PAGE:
A former college professor accused of murdering his boyfriend hopes his expertise on the bubonic plague could help him get out of jail.
Wyndham Lathem, 45, asked a judge last week to free him on $1 million bail so that he could put his research skills to use tackling the worldwide pandemic, according to the Chicago Sun-Times.
In a motion filed by his attorney, Lathem argued that his unique skillset could enable him to provide valuable feedback and included an email voicing support for the idea from Dr. William Goldman, chair of Microbiology and Immunology at the University of North Carolina.
“With his background and expertise, Dr. Lathem is well-suited to advise and participate in studies that are aimed at understanding SARS-CoV-2, the coronavirus responsible for the COVID-19 pandemic,” Goldman wrote. “It would make sense to take advantage of as many experts as possible during this worldwide crisis that is rapidly expanding in scope.”
Lathem also asked to be released because he believed he was particularly vulnerable to the disease because of his existing health conditions.
Lathem is currently being housed at Cook County Jail, where coronavirus has run rampant among the jailed population and staff.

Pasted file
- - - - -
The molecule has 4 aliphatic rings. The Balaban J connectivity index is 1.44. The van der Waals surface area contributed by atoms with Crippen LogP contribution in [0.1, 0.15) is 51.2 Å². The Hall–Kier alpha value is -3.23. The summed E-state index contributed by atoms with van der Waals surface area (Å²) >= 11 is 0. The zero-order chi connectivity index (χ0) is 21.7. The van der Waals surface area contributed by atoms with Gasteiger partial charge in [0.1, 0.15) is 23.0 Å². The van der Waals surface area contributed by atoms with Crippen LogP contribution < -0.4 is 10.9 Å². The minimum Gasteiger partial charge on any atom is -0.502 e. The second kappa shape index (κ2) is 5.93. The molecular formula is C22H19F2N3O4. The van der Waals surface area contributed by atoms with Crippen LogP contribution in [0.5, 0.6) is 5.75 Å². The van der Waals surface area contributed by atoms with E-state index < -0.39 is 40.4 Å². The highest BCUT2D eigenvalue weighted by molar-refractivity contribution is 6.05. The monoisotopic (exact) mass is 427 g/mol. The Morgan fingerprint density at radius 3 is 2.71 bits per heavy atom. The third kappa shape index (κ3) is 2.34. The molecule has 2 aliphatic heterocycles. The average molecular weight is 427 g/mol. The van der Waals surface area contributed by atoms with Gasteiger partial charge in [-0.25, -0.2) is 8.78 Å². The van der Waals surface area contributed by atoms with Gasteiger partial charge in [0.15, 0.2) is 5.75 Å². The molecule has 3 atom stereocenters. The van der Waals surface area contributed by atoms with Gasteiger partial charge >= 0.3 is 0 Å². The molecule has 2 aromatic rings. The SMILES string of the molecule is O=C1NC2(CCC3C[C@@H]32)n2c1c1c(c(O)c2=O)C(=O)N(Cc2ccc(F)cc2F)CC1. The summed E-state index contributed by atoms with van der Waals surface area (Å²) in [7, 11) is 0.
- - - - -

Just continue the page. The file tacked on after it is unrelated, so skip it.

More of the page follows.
According to figures from Tuesday obtained by the local paper, 326 inmates had tested positive for COVID-19 within the jail, along with 196 correctional officers.
Judge Charles Burns was unmoved by Lathem's argument and denied the motion during an emergency hearing Friday that was conducted via teleconference.
Adam Sheppard, Lathem’s attorney, told The Sun-Times his client was disappointed by the judge's decision. Lathem has already begun to experience mild coronavirus symptoms, he contended.
“We are deeply concerned about his health,” he told the paper. “He had been hopeful that he might get out [on bond], but he was not overly optimistic.”
Lathem, a former professor at Northwestern University, is accused of stabbing his 26-year-old boyfriend Trenton Cornell-Duranleau to death while the man was sleeping in Lathem’s apartment, according to The Daily Northwestern.
Former Oxford University employee Andrew Warren was also charged with the crime, the Associated Press reports. The two had allegedly planned the attack for months through a series of email exchanges.
Warren admitted to his role in the killing and agreed to a 45-year prison sentence last year in exchange for testimony against Lathem.
Before his arrest, Lathem had been considered a bubonic plague expert and had even been granted “select agent” clearance by the U.S. Centers for Disease Control. The special clearance allowed him to study some of the world’s deadliest pathogens in his lab.
Lathem was fired from his post as an associate professor of microbiology-immulogy at Northwestern following his arrest.
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